In 2013 the Illinois State Board of Education raised the performance expectations for the ISAT in reading and math. These expectations have been adjusted to better align with the Common Core State Standards, a multi-state initiative that established year-by-year guidelines outlining the grade-specific skills and content students need to stay on the path to college and career readiness. The higher expectations of the new standards will result in a downward shift of where students rank in meeting or exceeding standards.

Source: Illinois State Board of Education

Math

The state average for Math was 59% in 2013.

2013

 
 
87%

2012

 
 
97%

2011

 
 
98%

2010

 
 
99%
Reading

The state average for Reading was 59% in 2013.

2013

 
 
85%

2012

 
 
96%

2011

 
 
97%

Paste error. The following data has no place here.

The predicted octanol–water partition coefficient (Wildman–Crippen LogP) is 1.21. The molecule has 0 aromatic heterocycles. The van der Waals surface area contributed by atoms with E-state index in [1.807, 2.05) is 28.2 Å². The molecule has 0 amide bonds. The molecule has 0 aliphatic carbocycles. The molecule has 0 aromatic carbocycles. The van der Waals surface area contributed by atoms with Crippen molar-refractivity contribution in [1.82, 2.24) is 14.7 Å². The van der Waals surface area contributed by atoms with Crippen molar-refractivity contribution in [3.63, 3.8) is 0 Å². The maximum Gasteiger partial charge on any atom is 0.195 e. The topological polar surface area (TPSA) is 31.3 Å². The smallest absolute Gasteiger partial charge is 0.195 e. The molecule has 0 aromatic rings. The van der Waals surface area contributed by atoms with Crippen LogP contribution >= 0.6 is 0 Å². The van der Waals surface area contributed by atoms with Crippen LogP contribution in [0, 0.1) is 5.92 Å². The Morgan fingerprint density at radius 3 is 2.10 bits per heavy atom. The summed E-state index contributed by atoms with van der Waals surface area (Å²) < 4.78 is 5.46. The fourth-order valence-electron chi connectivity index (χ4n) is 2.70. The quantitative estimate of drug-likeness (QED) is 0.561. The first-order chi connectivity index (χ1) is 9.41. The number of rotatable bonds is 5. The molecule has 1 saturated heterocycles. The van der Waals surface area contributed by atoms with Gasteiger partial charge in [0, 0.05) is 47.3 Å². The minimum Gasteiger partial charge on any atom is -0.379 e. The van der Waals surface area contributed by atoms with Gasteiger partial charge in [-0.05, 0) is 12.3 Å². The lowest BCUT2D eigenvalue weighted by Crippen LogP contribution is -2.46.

2010

 
 
95%
Scale: % meeting or exceeding standards

About the tests


In 2012-2013 Illinois used the Illinois Standards Achievement Test (ISAT) to test students in grades 3 through 8 in reading and math, and in grades 4 and 7 in science. The ISAT is a standards-based test, which means it measures how well students are mastering specific skills defined for each grade by the state of Illinois. The goal is for all students to score at or above the state standard.

In 2013 the Illinois State Board of Education raised the performance expectations for the ISAT in reading and math. These expectations have been adjusted to better align with the Common Core State Standards, a multi-state initiative that established year-by-year guidelines outlining the grade-specific skills and content students need to stay on the path to college and career readiness. The higher expectations of the new standards will result in a downward shift of where students rank in meeting or exceeding standards.